Nokia to cut 10,000 jobs by the end of 2013


Manufacturer admits losses will be much bigger than expected in Q2 as it makes a range of changes in an attempt to return it to profitability

Nokia has announced plans to cut 10,000 jobs globally by the end of 2013 and said that losses in the second quarter of this year will be greater than originally expected.

The Finnish handset manufacturer said it needs to improve its operating model by significantly reducing expenses in its mobile phone business, substantially reducing headcount and reducing its factory footprint, in order to return it to profitability as soon as possible.

Since Stephen Elop took over as the company’s CEO in 2010, Nokia has announced a total of 24,000 job loses when the company had 66,000 employees.

It will close research and development facilities in Ulm, Germany and Burnaby,Canada. It will also close manufacturing facilities in Salo, Finland.

Nokia said that during this quarter, ending June 30, competitive industry dynamics are negatively affecting the smartphone business unit to a somewhat greater degree than expected, and expects competitive industry dynamics to continue to negatively impact its mobile phone business in the third quarter.

It said it now expects operating margin within its mobile phone business in Q2 to be below the Q1 level of minus three per cent, which compares to the previous outlook of similar or below the first quarter level of minus three per cent.

Elop said: “These planned reductions are a difficult consequence of the intended actions we believe we must take to ensure Noia’s long-term competitive strength.

“We do not make plans that may impact our employees lightly, and as a company we will work tirelessly to ensure that those at risk are offered the support, options and advice necessary to find new opportunities.”

In its smartphone business, Nokia is planning to extend its strategy by broadening the price range of its Lumia handsets.

It said is location-based platform is expected to be another principal area of investment as the company plans to differentiate its Lumia handsets with leading services including navigation and visual search applications such as the recently announced Nokia City Lens.

The company also plans to extend its mapping technology to multiple industries to strengthen the platform and generate new revenue.

Nokia added that to improve competitiveness and profitability in its mobile phone division, it will aim to develop its Series 30 and 40 devices, and invest in feature phone technologies such as Nokia Browser, “aiming to be the world’s most data efficient mobile browser”.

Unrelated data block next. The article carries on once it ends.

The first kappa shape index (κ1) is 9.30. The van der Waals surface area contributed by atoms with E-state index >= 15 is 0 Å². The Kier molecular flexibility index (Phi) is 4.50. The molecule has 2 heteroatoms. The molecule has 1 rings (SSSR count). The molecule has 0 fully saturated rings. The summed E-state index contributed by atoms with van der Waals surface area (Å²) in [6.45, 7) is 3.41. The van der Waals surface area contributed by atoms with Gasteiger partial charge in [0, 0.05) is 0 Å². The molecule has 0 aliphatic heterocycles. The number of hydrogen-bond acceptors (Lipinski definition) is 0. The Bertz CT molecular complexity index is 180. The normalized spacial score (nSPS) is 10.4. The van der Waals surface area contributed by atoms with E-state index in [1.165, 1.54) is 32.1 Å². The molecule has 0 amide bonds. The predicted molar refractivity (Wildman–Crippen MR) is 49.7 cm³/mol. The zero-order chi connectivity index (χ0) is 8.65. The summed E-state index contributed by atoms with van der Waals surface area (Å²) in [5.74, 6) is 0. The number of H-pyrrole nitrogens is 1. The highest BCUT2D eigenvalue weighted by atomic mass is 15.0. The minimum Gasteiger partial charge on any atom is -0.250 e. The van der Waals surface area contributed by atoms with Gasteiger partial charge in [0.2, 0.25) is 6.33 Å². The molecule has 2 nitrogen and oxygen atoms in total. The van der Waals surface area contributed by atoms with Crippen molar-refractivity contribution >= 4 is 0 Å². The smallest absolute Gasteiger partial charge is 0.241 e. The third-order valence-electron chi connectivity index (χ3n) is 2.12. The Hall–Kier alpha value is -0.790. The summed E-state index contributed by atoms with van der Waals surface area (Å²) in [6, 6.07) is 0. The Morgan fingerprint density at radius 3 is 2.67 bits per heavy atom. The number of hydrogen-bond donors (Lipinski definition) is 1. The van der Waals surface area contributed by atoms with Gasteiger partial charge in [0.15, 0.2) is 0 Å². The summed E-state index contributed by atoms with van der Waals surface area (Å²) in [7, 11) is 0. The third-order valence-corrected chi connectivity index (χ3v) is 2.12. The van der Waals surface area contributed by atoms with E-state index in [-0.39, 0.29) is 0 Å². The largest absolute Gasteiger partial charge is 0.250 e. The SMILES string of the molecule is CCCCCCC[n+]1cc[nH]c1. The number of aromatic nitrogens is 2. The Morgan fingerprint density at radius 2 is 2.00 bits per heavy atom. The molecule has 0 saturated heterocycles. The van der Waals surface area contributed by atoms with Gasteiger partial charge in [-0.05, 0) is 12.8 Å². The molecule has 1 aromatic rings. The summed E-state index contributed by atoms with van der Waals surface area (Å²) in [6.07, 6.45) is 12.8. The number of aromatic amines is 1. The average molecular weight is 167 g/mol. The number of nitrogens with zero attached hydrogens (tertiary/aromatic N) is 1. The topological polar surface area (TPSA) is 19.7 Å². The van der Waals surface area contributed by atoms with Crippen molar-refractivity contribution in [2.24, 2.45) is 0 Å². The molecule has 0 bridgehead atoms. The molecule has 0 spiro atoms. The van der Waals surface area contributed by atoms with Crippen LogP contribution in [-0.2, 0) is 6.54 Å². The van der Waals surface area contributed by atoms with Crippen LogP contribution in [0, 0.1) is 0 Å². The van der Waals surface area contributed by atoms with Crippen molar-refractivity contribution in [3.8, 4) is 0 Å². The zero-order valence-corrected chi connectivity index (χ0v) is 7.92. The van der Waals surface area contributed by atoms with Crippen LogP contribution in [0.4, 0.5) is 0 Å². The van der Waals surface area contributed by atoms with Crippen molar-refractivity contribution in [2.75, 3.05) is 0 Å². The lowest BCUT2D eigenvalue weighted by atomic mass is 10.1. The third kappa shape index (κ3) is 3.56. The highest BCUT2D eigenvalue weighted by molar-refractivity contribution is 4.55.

Elop added: “We are increasing our focus on the products and services that our consumers value most while continuing to invest in the innovation that has always defined Nokia.

“We intend to pursue an even more focused effort on Lumia, continued innovation around our feature phones, while placing increased emphasis on our location-based services. However, we must re-shape our operating model and ensure that we create a structure that can support our competitive ambitions.”

Nokia has also announced a number of changes to its leadership team.

It has appointed Juha Putkiranta as executive vice president of operations, Timo Toikkanen as executive vice president of mobile phones, Chris Weber as executive vice president of sales and marketing, Tuula Rytila as senior vice president and chief marketing officer and Susan Sheehan as senior vice president of communications.

Putkiranta, Toikanen and Weber will join the leadership team on July 1.

Formerly, Putkiranta was senior vice president of supply chain, Weber was senior vice president of markets in Americas, and Toikkanen was vice president of business development, programs and special projects.

Rytila, who will report to Weber, was formerly senior vice president of portfolio and business management and Sheehan, who reports to Elop, was vice president of communications.

A number of other executives are also leaving the company. Executive vice president and chief marketing officer Jerri DeVard, executive vice president of mobile phones Mary McDowell and executive vice president of markets Niclas Savander will all step down from their roles, effective from June 30.